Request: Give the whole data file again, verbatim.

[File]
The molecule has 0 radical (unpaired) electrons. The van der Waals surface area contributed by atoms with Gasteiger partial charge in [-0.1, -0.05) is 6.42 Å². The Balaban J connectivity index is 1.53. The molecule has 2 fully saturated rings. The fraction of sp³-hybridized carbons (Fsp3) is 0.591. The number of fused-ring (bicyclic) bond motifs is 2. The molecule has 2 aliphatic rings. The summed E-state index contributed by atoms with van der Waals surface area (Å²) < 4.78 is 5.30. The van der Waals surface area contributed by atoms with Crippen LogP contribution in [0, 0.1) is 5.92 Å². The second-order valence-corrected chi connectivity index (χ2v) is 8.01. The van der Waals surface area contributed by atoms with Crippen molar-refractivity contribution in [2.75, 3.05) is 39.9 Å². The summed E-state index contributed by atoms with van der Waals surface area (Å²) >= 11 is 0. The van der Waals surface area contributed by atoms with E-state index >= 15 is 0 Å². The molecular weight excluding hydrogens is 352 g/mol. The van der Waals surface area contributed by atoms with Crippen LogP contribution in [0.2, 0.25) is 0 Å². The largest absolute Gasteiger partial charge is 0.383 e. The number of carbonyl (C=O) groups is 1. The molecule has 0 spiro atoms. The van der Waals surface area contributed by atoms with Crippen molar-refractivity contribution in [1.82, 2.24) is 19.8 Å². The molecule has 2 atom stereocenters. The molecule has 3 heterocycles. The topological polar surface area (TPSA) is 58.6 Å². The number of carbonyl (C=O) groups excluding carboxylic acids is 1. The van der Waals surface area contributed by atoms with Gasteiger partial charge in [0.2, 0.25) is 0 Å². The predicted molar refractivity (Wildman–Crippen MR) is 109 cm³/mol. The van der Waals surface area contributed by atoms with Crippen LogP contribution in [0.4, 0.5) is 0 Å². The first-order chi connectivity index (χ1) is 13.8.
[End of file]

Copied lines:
The molecule has 0 radical (unpaired) electrons. The van der Waals surface area contributed by atoms with Gasteiger partial charge in [-0.1, -0.05) is 6.42 Å². The Balaban J connectivity index is 1.53. The molecule has 2 fully saturated rings. The fraction of sp³-hybridized carbons (Fsp3) is 0.591. The number of fused-ring (bicyclic) bond motifs is 2. The molecule has 2 aliphatic rings. The summed E-state index contributed by atoms with van der Waals surface area (Å²) < 4.78 is 5.30. The van der Waals surface area contributed by atoms with Crippen LogP contribution in [0, 0.1) is 5.92 Å². The second-order valence-corrected chi connectivity index (χ2v) is 8.01. The van der Waals surface area contributed by atoms with Crippen molar-refractivity contribution in [2.75, 3.05) is 39.9 Å². The summed E-state index contributed by atoms with van der Waals surface area (Å²) >= 11 is 0. The van der Waals surface area contributed by atoms with E-state index >= 15 is 0 Å². The molecular weight excluding hydrogens is 352 g/mol. The van der Waals surface area contributed by atoms with Crippen LogP contribution in [0.2, 0.25) is 0 Å². The largest absolute Gasteiger partial charge is 0.383 e. The number of carbonyl (C=O) groups is 1. The molecule has 0 spiro atoms. The van der Waals surface area contributed by atoms with Crippen molar-refractivity contribution in [1.82, 2.24) is 19.8 Å². The molecule has 2 atom stereocenters. The molecule has 3 heterocycles. The topological polar surface area (TPSA) is 58.6 Å². The number of carbonyl (C=O) groups excluding carboxylic acids is 1. The van der Waals surface area contributed by atoms with Gasteiger partial charge in [0.2, 0.25) is 0 Å². The predicted molar refractivity (Wildman–Crippen MR) is 109 cm³/mol. The van der Waals surface area contributed by atoms with Crippen LogP contribution in [0.4, 0.5) is 0 Å². The first-order chi connectivity index (χ1) is 13.8.